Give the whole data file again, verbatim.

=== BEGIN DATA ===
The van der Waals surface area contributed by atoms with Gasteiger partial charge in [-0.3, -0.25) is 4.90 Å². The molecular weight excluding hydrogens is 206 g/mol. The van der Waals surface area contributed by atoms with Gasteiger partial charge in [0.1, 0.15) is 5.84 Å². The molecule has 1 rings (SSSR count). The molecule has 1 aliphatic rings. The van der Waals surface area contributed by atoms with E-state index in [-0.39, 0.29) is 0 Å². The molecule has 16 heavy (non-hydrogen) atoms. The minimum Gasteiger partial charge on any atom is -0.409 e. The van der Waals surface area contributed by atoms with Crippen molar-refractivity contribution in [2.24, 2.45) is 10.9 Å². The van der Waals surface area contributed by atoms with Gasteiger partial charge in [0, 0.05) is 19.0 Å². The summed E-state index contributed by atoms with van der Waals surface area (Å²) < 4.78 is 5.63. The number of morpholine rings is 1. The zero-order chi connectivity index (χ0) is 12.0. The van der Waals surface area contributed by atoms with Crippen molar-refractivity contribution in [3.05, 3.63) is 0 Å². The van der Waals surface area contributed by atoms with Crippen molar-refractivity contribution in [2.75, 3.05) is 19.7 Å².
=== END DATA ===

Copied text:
The van der Waals surface area contributed by atoms with Gasteiger partial charge in [-0.3, -0.25) is 4.90 Å². The molecular weight excluding hydrogens is 206 g/mol. The van der Waals surface area contributed by atoms with Gasteiger partial charge in [0.1, 0.15) is 5.84 Å². The molecule has 1 rings (SSSR count). The molecule has 1 aliphatic rings. The van der Waals surface area contributed by atoms with E-state index in [-0.39, 0.29) is 0 Å². The molecule has 16 heavy (non-hydrogen) atoms. The minimum Gasteiger partial charge on any atom is -0.409 e. The van der Waals surface area contributed by atoms with Crippen molar-refractivity contribution in [2.24, 2.45) is 10.9 Å². The van der Waals surface area contributed by atoms with Gasteiger partial charge in [0, 0.05) is 19.0 Å². The summed E-state index contributed by atoms with van der Waals surface area (Å²) < 4.78 is 5.63. The number of morpholine rings is 1. The zero-order chi connectivity index (χ0) is 12.0. The van der Waals surface area contributed by atoms with Crippen molar-refractivity contribution in [3.05, 3.63) is 0 Å². The van der Waals surface area contributed by atoms with Crippen molar-refractivity contribution in [2.75, 3.05) is 19.7 Å².